Edge

Games Done Quick Has Found The Secret To Hosting A Successful Charity Stream: Speedrunning

What is the biggest video game event of the year? For some it might be E3, for others it could be all of the Game of the Year discussions that take place in December, but for a dedicated and growing community, it’s when a group of people comes together to play video games very fast.

Games Done Quick, also known as GDQ, is a bi-annual event where members of Speed Demos Archive have a huge gaming marathon. For a week on their Twitch channel, it’s non-stop streams of people playing games as fast as they possibly can. These marathons attract thousands of viewers all week not just because watching people finish games at high speeds is a good time, because these events go beyond entertainment. All of it is for the cause of raising money for charity. As GDQ has grown, the amount they’ve been able to raise has become tremendous — during Summer Games Done Quick 2021 back in July, the marathon raised $2.9 million for Doctors Without Borders.

While the expectation for any GDQ event these days is to raise a minimum of $2 million, the beginnings of the marathon were comparatively much more modest. The first event was supposed to be held alongside the convention MAGFest, but streaming issues from the convention forced host Mike Uyama to move it to his mother’s basement. From there, they raised over $10,000 for CARE and quickly realized this was an event that could draw in people without the need of a coexisting convention like MAGFest.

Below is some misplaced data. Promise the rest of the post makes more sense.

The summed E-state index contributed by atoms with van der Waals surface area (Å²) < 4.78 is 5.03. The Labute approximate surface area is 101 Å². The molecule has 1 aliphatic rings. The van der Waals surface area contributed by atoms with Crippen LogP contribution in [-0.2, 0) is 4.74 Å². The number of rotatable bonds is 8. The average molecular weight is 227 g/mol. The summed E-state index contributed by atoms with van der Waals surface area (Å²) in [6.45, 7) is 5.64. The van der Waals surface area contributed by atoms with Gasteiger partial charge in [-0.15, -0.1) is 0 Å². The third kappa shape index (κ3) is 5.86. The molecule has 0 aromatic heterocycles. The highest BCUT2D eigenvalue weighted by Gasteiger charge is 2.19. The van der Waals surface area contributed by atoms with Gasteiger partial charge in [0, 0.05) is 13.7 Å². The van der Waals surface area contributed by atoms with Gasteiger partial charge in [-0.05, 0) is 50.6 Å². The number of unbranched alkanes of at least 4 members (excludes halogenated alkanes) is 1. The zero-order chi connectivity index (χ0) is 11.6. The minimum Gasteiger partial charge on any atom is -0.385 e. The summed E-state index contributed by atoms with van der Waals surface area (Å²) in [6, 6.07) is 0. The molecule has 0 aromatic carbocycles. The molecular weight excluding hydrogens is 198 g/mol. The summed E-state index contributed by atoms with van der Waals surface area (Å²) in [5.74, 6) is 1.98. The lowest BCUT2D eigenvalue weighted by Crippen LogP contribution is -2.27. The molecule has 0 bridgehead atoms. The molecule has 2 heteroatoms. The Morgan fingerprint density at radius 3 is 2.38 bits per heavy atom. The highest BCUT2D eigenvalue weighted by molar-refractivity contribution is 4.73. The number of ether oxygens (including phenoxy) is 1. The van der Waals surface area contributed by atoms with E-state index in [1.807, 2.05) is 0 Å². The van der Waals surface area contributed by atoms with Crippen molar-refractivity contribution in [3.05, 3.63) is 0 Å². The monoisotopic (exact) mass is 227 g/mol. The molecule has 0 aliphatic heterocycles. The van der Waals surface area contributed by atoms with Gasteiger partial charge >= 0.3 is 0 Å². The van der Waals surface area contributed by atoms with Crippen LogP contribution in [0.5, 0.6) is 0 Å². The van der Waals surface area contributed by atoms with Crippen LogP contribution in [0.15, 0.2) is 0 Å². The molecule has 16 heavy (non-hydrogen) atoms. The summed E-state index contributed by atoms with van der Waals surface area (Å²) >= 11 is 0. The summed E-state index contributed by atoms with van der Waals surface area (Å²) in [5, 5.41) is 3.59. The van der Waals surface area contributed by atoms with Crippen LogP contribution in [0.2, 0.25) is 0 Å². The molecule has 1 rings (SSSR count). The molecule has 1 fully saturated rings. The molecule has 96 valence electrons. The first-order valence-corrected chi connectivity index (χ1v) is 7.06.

“I think Mike definitely knew that he had something.” Matt Merkle, Director of Operations for GDQ, told Uproxx. “After the Classic Games Done Quick down in his basement, the amount of people that were like, ‘Hey, I want to come next time!’ and he’s like, well, okay, that’s not going to fit my basement. That kind of gave a little inkling, but I think after we hit like the first million that really set the tone and said, okay, this is something serious at this point and we’ve been riding it ever since.”

That million-dollar point really was a monumental moment for the marathons. Not only because it’s such a significant amount raised, but it happened so fast. The very first event, Classic Games Done Quick, took place in 2010. The million-dollar barrier was shattered in 2014. In four years they went from a niche event that was mainly viewed by speedrunners and a handful of gamers, to something that anyone with an interest in video games tunes in for.

What makes this unique is that GDQ is far from the only event that utilizes video games to raise money for charity. YouTubers, Twitch streamers, and other organizations all host their own charity events, but the majority of those are built on the premise of entertainment. We’re watching and donating to these streams to be entertained by names that we’re familiar with. An emphasis of GDQ on the other hand is to get people that we might not recognize on the stage, commentate over the game, and show the best ways to play it quickly. The only real consistency is speedrunning, and leaning on how the art of speedrunning creates a lot of natural interest.